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Beloved character deaths perpetuate creative writing laziness

Beloved character deaths perpetuate creative writing laziness

Beloved character deaths perpetuate creative writing laziness
July 22
14:00 2022

Content warning: The following story contains spoilers for several TV shows, books and movies.

Finnick Odair, Marley the dog, Dobby the house elf and nearly every doctor on Grey’s Anatomy — what do all of these characters have in common? Their deaths were entirely unnecessary and emotionally devastating. Creating character deaths that could have otherwise been avoided or rewritten ultimately fails audiences. 

It’s easy to get lost in lovable onscreen characters — they grow, they feel and they often reflect how we view ourselves. It’s human nature to get attached to characters with charisma and charm, to want these characters to have the best arcs that shows and movies could possibly give them. 

People form attachments to these characters. They get to know them, identify with them and understand themselves better through watching them. More often than not though, these characters are lost to ambition to move plot lines, create action or switch creative directions. Those are all valid reasons to kill a character off if the death doesn’t cause more harm than good.

Killing characters the audience has grown attached to has become predictable in recent years. Shows like “Game of Thrones,” movie franchises like Marvel and even book series like Harry Potter have formulated the art to perfection. A character is introduced, you grow to love them and then they die. 

A sacrifice, an accidental tragedy, a gut-wrenching cliff-hanger — these beloved character deaths are easier to create than one may think, and oftentimes prove themselves to be less creative and interesting than if they were written to survive. Directors now sacrifice their own depth of storytelling and rhetoric when they sacrifice another character.

By the time the audience of hit Netflix show “Stranger Things” gets to season two, there’s an understanding that characters Jim Hopper and Joyce Byers are going to get together. Then comes in Bob Newby — a new love interest for Joyce and sweet as a puppy. Bob easily became a fan favorite, only to die by the end of the season, sacrificing himself so other characters could live.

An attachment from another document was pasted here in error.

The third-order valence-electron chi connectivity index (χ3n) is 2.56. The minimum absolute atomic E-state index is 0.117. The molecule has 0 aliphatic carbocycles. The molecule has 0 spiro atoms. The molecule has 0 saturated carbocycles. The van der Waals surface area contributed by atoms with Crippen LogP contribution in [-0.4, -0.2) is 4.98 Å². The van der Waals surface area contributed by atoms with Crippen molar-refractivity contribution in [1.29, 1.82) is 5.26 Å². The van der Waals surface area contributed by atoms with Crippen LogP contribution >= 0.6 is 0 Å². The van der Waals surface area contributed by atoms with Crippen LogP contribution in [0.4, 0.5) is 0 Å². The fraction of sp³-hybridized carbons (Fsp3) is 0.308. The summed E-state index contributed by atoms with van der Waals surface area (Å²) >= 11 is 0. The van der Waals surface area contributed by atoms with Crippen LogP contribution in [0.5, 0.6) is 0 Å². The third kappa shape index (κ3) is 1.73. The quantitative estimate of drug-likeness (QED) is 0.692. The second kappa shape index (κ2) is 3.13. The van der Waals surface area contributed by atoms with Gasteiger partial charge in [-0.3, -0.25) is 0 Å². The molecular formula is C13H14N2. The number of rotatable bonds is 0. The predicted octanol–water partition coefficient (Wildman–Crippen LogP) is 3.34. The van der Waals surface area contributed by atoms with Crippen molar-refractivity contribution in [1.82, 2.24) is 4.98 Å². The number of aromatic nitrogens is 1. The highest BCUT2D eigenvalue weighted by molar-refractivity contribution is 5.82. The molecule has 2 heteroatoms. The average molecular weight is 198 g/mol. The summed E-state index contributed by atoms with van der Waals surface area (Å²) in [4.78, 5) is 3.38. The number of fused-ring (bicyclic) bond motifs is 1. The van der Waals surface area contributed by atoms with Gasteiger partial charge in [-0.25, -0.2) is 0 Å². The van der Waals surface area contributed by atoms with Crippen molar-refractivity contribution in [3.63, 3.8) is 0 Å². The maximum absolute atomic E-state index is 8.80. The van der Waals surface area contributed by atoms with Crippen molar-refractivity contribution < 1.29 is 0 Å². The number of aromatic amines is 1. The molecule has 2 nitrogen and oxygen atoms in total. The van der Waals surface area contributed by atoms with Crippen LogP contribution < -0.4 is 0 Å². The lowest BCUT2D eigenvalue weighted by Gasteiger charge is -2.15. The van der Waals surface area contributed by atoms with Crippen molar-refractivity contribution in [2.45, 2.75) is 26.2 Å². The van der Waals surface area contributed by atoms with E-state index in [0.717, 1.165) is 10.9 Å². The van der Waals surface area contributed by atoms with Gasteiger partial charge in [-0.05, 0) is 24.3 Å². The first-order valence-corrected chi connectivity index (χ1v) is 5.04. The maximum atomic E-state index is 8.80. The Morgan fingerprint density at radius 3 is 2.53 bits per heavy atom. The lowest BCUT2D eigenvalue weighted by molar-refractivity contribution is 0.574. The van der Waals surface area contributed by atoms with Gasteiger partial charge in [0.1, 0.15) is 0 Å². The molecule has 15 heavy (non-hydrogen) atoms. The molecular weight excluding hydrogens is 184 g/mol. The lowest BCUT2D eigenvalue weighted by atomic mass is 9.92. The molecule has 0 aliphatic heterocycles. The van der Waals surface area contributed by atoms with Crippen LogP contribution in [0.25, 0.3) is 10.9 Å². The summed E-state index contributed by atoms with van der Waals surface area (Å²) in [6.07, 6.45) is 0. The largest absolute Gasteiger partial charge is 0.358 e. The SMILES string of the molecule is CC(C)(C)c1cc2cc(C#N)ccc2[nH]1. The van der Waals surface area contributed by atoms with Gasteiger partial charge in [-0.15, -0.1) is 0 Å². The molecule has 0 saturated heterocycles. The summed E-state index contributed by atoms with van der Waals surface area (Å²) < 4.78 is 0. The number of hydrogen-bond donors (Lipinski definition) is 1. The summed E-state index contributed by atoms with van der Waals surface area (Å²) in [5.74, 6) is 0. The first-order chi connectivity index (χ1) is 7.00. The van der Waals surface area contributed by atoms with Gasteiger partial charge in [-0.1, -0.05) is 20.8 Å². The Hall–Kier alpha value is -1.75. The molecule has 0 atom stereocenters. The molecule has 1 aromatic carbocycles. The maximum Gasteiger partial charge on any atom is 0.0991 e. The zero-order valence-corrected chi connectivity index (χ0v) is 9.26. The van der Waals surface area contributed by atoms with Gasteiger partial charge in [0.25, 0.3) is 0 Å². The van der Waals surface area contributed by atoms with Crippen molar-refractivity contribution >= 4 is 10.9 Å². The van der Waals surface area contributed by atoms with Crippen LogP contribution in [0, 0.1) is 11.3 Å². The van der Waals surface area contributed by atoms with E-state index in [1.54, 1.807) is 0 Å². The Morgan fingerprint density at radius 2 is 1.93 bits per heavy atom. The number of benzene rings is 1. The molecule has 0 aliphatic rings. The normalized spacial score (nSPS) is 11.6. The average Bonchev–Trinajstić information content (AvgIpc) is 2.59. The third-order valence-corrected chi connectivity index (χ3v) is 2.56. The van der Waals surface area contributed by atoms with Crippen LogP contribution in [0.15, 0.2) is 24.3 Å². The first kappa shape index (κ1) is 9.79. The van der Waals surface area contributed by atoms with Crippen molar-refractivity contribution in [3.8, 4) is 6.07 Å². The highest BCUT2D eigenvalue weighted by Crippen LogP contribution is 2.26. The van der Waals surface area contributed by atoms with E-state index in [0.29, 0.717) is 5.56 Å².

In the same fashion as Bob — the beloved Hunger Games character, Finnick, is another example of a pointless death that still hits home for many fans. Finnick’s death was unnecessary to satisfy the book and movie’s plot. In fact, his character was built up along the series so much so that the audience saw him get married with a child on the way — an unlikely development for someone suspected to die sacrificing themself.

Bob and Finnick’s deaths are only two of many onscreen tragedies that fail to propel plot and point. Instead, the deaths are used as ploys to discourage the viewer from assuming what will happen next in the show.

These huge shocks, while achieving the intended emotional turmoil, are lazy grabs at creating moving pieces of media. Loss and grief are important parts of life, and should be reflected in the entertainment we consume — but only if they add something new and profound to the ideas.

Making characters die just for the sake of proving a point undermines the theme of grief altogether. It also disrespects the characters themselves and their development. 

These fan favorites do not have to die for failed commentary on the impermanence of life. More powerful moves can be made by writers and directors alike — moves that reflect the flexibility of life. Death does not have to be included for a story to be good.

These beloved characters deserve to stay beloved and alive. Killing them off just showcases lazy storytelling and highlights writers’ disregard for advancing more involved plots.

Featured Illustration by Cuinn Cornwell 

About Author

Lauryn Barron

Lauryn Barron

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